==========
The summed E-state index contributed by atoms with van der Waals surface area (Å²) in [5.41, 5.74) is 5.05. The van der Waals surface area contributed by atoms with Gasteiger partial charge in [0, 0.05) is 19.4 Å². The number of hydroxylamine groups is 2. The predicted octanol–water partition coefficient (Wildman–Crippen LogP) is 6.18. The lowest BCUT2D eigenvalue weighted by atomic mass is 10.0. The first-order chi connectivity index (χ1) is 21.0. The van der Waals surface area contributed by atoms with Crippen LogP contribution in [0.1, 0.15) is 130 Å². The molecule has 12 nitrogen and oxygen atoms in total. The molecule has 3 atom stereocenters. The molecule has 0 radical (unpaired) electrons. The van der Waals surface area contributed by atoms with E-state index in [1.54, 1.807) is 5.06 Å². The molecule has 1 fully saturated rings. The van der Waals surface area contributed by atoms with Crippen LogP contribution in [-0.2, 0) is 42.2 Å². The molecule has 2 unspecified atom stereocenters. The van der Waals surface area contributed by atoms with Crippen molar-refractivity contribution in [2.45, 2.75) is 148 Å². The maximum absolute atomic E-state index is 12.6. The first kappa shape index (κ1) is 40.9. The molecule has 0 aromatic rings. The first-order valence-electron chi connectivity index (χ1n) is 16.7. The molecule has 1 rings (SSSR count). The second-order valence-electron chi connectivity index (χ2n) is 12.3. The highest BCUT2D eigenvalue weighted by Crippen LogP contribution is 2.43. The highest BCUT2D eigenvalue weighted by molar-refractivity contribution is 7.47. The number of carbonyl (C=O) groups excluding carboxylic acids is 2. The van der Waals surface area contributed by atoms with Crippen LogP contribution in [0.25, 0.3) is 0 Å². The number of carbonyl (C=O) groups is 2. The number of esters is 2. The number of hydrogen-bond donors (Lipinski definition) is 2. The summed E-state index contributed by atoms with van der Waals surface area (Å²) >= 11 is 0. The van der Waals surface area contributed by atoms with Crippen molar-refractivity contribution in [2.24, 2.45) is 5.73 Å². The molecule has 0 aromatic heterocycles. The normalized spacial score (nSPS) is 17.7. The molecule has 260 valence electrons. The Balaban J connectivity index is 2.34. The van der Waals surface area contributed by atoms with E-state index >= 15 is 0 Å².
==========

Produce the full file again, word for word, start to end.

The summed E-state index contributed by atoms with van der Waals surface area (Å²) in [5.41, 5.74) is 5.05. The van der Waals surface area contributed by atoms with Gasteiger partial charge in [0, 0.05) is 19.4 Å². The number of hydroxylamine groups is 2. The predicted octanol–water partition coefficient (Wildman–Crippen LogP) is 6.18. The lowest BCUT2D eigenvalue weighted by atomic mass is 10.0. The first-order chi connectivity index (χ1) is 21.0. The van der Waals surface area contributed by atoms with Crippen LogP contribution in [0.1, 0.15) is 130 Å². The molecule has 12 nitrogen and oxygen atoms in total. The molecule has 3 atom stereocenters. The molecule has 0 radical (unpaired) electrons. The van der Waals surface area contributed by atoms with E-state index in [1.54, 1.807) is 5.06 Å². The molecule has 1 fully saturated rings. The van der Waals surface area contributed by atoms with Crippen LogP contribution in [-0.2, 0) is 42.2 Å². The molecule has 2 unspecified atom stereocenters. The van der Waals surface area contributed by atoms with Crippen molar-refractivity contribution in [2.45, 2.75) is 148 Å². The maximum absolute atomic E-state index is 12.6. The first kappa shape index (κ1) is 40.9. The molecule has 0 aromatic rings. The first-order valence-electron chi connectivity index (χ1n) is 16.7. The molecule has 1 rings (SSSR count). The second-order valence-electron chi connectivity index (χ2n) is 12.3. The highest BCUT2D eigenvalue weighted by Crippen LogP contribution is 2.43. The highest BCUT2D eigenvalue weighted by molar-refractivity contribution is 7.47. The number of carbonyl (C=O) groups excluding carboxylic acids is 2. The van der Waals surface area contributed by atoms with Crippen LogP contribution in [0.25, 0.3) is 0 Å². The number of carbonyl (C=O) groups is 2. The number of esters is 2. The number of hydrogen-bond donors (Lipinski definition) is 2. The summed E-state index contributed by atoms with van der Waals surface area (Å²) >= 11 is 0. The van der Waals surface area contributed by atoms with Crippen molar-refractivity contribution in [2.24, 2.45) is 5.73 Å². The molecule has 0 aromatic heterocycles. The normalized spacial score (nSPS) is 17.7. The molecule has 260 valence electrons. The Balaban J connectivity index is 2.34. The van der Waals surface area contributed by atoms with E-state index >= 15 is 0 Å².